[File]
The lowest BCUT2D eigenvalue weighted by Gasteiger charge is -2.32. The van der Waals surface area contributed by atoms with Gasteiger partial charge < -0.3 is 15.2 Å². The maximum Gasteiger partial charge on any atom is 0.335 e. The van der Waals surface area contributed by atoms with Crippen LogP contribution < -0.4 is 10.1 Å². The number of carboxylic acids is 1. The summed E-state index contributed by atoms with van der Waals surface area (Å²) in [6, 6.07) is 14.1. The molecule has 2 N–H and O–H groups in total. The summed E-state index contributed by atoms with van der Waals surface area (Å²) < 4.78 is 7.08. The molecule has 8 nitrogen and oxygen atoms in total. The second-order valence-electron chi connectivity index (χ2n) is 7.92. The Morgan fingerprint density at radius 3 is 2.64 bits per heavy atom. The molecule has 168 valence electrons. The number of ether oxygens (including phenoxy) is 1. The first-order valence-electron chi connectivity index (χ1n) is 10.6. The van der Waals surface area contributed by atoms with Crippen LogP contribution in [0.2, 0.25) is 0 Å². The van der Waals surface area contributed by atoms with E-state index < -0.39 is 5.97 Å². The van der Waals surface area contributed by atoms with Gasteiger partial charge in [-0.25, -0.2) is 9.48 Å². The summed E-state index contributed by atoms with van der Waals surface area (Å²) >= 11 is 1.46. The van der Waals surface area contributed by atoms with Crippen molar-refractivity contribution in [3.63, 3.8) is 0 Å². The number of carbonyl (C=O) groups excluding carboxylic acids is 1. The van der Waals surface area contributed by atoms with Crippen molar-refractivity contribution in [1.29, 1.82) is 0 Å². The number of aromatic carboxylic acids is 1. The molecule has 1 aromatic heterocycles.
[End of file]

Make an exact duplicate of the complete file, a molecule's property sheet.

The lowest BCUT2D eigenvalue weighted by Gasteiger charge is -2.32. The van der Waals surface area contributed by atoms with Gasteiger partial charge < -0.3 is 15.2 Å². The maximum Gasteiger partial charge on any atom is 0.335 e. The van der Waals surface area contributed by atoms with Crippen LogP contribution < -0.4 is 10.1 Å². The number of carboxylic acids is 1. The summed E-state index contributed by atoms with van der Waals surface area (Å²) in [6, 6.07) is 14.1. The molecule has 2 N–H and O–H groups in total. The summed E-state index contributed by atoms with van der Waals surface area (Å²) < 4.78 is 7.08. The molecule has 8 nitrogen and oxygen atoms in total. The second-order valence-electron chi connectivity index (χ2n) is 7.92. The Morgan fingerprint density at radius 3 is 2.64 bits per heavy atom. The molecule has 168 valence electrons. The number of ether oxygens (including phenoxy) is 1. The first-order valence-electron chi connectivity index (χ1n) is 10.6. The van der Waals surface area contributed by atoms with Crippen LogP contribution in [0.2, 0.25) is 0 Å². The van der Waals surface area contributed by atoms with E-state index < -0.39 is 5.97 Å². The van der Waals surface area contributed by atoms with Gasteiger partial charge in [-0.25, -0.2) is 9.48 Å². The summed E-state index contributed by atoms with van der Waals surface area (Å²) >= 11 is 1.46. The van der Waals surface area contributed by atoms with Crippen molar-refractivity contribution in [3.63, 3.8) is 0 Å². The number of carbonyl (C=O) groups excluding carboxylic acids is 1. The van der Waals surface area contributed by atoms with Crippen molar-refractivity contribution in [1.29, 1.82) is 0 Å². The number of aromatic carboxylic acids is 1. The molecule has 1 aromatic heterocycles.